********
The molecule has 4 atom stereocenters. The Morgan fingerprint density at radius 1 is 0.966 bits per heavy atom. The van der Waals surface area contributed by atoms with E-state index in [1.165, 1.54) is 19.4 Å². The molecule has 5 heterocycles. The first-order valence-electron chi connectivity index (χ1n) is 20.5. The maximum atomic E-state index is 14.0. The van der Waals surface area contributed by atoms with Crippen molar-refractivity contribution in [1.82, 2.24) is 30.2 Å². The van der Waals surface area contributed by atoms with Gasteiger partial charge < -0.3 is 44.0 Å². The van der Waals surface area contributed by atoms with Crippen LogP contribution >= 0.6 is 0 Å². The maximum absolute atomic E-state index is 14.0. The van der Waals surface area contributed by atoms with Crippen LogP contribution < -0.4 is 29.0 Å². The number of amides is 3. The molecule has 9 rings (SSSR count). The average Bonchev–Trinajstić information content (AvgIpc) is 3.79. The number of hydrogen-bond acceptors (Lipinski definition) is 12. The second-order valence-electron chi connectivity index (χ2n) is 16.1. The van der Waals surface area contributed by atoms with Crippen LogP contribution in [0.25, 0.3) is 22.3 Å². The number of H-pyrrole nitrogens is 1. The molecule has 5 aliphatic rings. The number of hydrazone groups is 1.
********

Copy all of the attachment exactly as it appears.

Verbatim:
The molecule has 4 atom stereocenters. The Morgan fingerprint density at radius 1 is 0.966 bits per heavy atom. The van der Waals surface area contributed by atoms with E-state index in [1.165, 1.54) is 19.4 Å². The molecule has 5 heterocycles. The first-order valence-electron chi connectivity index (χ1n) is 20.5. The maximum atomic E-state index is 14.0. The van der Waals surface area contributed by atoms with Crippen molar-refractivity contribution in [1.82, 2.24) is 30.2 Å². The van der Waals surface area contributed by atoms with Gasteiger partial charge < -0.3 is 44.0 Å². The van der Waals surface area contributed by atoms with Crippen LogP contribution >= 0.6 is 0 Å². The maximum absolute atomic E-state index is 14.0. The van der Waals surface area contributed by atoms with Crippen LogP contribution < -0.4 is 29.0 Å². The number of amides is 3. The molecule has 9 rings (SSSR count). The average Bonchev–Trinajstić information content (AvgIpc) is 3.79. The number of hydrogen-bond acceptors (Lipinski definition) is 12. The second-order valence-electron chi connectivity index (χ2n) is 16.1. The van der Waals surface area contributed by atoms with Crippen LogP contribution in [0.25, 0.3) is 22.3 Å². The number of H-pyrrole nitrogens is 1. The molecule has 5 aliphatic rings. The number of hydrazone groups is 1.